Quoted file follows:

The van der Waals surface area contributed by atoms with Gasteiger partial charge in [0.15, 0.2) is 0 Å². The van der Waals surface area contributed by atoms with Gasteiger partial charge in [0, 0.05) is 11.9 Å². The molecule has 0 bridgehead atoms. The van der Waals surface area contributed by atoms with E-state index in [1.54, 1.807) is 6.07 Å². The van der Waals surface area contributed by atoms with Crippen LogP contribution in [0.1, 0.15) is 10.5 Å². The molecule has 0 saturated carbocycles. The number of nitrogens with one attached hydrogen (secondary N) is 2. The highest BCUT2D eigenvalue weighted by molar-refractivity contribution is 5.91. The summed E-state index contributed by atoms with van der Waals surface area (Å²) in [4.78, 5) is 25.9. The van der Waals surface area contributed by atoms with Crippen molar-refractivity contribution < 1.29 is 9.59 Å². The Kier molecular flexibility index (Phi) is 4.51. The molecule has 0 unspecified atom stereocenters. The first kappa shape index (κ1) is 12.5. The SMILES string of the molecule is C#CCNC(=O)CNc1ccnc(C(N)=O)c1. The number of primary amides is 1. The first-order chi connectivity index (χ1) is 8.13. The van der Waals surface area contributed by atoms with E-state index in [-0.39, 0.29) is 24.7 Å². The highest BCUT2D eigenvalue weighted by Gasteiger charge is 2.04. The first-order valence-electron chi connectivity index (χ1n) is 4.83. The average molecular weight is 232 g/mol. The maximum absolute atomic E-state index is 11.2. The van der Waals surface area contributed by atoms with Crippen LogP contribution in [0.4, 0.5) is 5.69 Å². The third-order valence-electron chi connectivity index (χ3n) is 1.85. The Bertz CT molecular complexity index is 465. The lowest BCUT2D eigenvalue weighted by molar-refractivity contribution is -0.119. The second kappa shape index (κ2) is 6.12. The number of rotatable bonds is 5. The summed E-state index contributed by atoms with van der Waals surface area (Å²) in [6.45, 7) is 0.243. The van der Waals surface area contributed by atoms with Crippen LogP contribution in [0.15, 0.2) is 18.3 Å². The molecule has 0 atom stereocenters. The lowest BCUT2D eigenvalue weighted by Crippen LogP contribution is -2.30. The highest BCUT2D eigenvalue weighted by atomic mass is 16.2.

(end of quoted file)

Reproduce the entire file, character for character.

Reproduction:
The van der Waals surface area contributed by atoms with Gasteiger partial charge in [0.15, 0.2) is 0 Å². The van der Waals surface area contributed by atoms with Gasteiger partial charge in [0, 0.05) is 11.9 Å². The molecule has 0 bridgehead atoms. The van der Waals surface area contributed by atoms with E-state index in [1.54, 1.807) is 6.07 Å². The van der Waals surface area contributed by atoms with Crippen LogP contribution in [0.1, 0.15) is 10.5 Å². The molecule has 0 saturated carbocycles. The number of nitrogens with one attached hydrogen (secondary N) is 2. The highest BCUT2D eigenvalue weighted by molar-refractivity contribution is 5.91. The summed E-state index contributed by atoms with van der Waals surface area (Å²) in [4.78, 5) is 25.9. The van der Waals surface area contributed by atoms with Crippen molar-refractivity contribution < 1.29 is 9.59 Å². The Kier molecular flexibility index (Phi) is 4.51. The molecule has 0 unspecified atom stereocenters. The first kappa shape index (κ1) is 12.5. The SMILES string of the molecule is C#CCNC(=O)CNc1ccnc(C(N)=O)c1. The number of primary amides is 1. The first-order chi connectivity index (χ1) is 8.13. The van der Waals surface area contributed by atoms with E-state index in [-0.39, 0.29) is 24.7 Å². The highest BCUT2D eigenvalue weighted by Gasteiger charge is 2.04. The first-order valence-electron chi connectivity index (χ1n) is 4.83. The average molecular weight is 232 g/mol. The maximum absolute atomic E-state index is 11.2. The van der Waals surface area contributed by atoms with Crippen LogP contribution in [0.4, 0.5) is 5.69 Å². The third-order valence-electron chi connectivity index (χ3n) is 1.85. The Bertz CT molecular complexity index is 465. The lowest BCUT2D eigenvalue weighted by molar-refractivity contribution is -0.119. The second kappa shape index (κ2) is 6.12. The number of rotatable bonds is 5. The summed E-state index contributed by atoms with van der Waals surface area (Å²) in [6.45, 7) is 0.243. The van der Waals surface area contributed by atoms with Crippen LogP contribution in [0.15, 0.2) is 18.3 Å². The molecule has 0 atom stereocenters. The lowest BCUT2D eigenvalue weighted by Crippen LogP contribution is -2.30. The highest BCUT2D eigenvalue weighted by atomic mass is 16.2.